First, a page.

Bruno Bastos Fights at Houston Open in “Off-Season” Shape, Slams Pan Antidoping

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Bruno Bastos (personal archive photo)

The IBJJF Jiu-Jitsu calendar rolls on, and next weekend it’s time for the Houston Open to heat things up at the Jerabeck Activity and Athletic Center. Some noteworthy world champions have already assured their places in the mix, like Rafael and Guilherme Mendes, Rafael Lovato Jr., Stephen Hall, Ulpiano Malachias and Ricardo Bastos.

One of the favorites to win gold has brought down the pace, though. Bruno Bastos of Nova União Texas, who has already won the black belt absolute in Houston before, explained what this “non-training” phase of his is all about.

“Obviously what I expect is to represent my team, as well as to watch some of the students who have excellent chances of medaling. But the truth is that now I’m in a non-training phase. I’ve been letting my body rest a lot since last year I suffered a bunch of injuries, so after Copa Pódio I decelerated. After the Houston Open I’ll ramp up my training again, to get in shape for the major tournaments on the competition calendar,” Bruno tells To return to his winning ways, the Jiu-Jitsu professor already has his game plan in place.

“My strategy is to always keep ahead on points so as to save energy and use my experience to play it as it lays. I can trade grips playing judo, pull and play guard, or go for the pass. That’s always an advantage,” he adds.

Bruno will also be trying his hand at the Pan again this coming March, the first time testing for banned substances will be carried out on medal winners. However, unlike other fans and athletes, Bruno isn’t taking too kindly to the change.

“To me the testing shouldn’t change much when it comes to results. These days people have this notion that a lot of folks are winning in Jiu-Jitsu just because they’re on performance enhancers. Wrong! Everybody trains like mad. Of course if you’re using some substance you’ll be having some extra help; but ultimately if you’re not good at Jiu-Jitsu, you’re not going to win,” opines Bastos.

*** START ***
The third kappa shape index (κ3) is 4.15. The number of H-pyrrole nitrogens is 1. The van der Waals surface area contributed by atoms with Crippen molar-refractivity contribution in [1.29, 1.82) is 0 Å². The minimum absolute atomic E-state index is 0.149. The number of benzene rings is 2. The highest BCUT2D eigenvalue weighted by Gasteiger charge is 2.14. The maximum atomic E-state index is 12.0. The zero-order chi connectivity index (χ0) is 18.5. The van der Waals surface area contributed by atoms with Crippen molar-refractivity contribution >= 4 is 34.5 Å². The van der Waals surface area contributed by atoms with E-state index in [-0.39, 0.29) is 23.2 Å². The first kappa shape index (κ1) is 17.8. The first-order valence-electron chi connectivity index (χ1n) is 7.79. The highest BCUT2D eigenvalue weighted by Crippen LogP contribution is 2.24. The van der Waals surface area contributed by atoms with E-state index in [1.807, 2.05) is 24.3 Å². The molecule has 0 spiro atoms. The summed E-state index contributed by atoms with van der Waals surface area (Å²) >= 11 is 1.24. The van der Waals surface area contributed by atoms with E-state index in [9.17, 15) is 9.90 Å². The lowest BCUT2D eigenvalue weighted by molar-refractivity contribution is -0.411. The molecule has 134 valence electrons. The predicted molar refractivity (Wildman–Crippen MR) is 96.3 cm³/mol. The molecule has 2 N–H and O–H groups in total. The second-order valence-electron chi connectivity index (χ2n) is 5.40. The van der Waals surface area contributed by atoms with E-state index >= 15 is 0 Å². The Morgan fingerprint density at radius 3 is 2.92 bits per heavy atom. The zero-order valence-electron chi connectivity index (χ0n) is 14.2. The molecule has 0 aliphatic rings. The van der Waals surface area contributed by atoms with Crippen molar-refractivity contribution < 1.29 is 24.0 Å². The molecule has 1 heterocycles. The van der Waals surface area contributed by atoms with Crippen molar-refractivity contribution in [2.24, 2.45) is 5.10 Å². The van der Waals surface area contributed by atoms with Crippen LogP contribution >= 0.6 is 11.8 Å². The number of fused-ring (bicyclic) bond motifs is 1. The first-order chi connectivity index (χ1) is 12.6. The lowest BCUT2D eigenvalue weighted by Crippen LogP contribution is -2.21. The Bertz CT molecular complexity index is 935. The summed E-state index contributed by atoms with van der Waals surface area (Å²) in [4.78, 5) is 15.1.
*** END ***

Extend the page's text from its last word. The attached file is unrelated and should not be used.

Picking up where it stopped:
“Furthermore, I feel a lot of folks are uninformed. People think it’s cool to do testing to make it look like the sport’s clean, but what if you’ve got a fever one day before competing and can’t take the proper medication? Do you know what you can take? Everyone knows that taking the wrong medication will come up as doping. What if a woman’s got cramps? Does she or doesn’t she take anything for it? Will she not take it and suffer because she doesn’t know if it’s okay to take or not? In other words, they think it’s great to ask for testing but not a lot of people are informed about the details; it’s not part of their culture. What about supplements? Guys take them all the time… Is it doping or isn’t it? And I’m not going to even get into those who smoke and are asking for testing. So, let’s see what happens starting with the Pan,” he says in closing.

Check out who all will be competing at the Houston Open by clicking here.

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There are 14 comments for this article
  1. Claude Patrick at 3:47 am

    that's nuts.. BJJ at the elite level is very dopped up. Even regional level competitiors are taking all types of steriods to get a certain type of look and recovery from training to get bakc harder. The issue here isn't the pros getting paid and knowing the risks ect but these 20 something year old's that mess up thier systems long term be able to compete on level playing field for a medal? madness.

    i guess this shows where the "martial art" and the "sport" of Jiu-jitsu go seperate ways.

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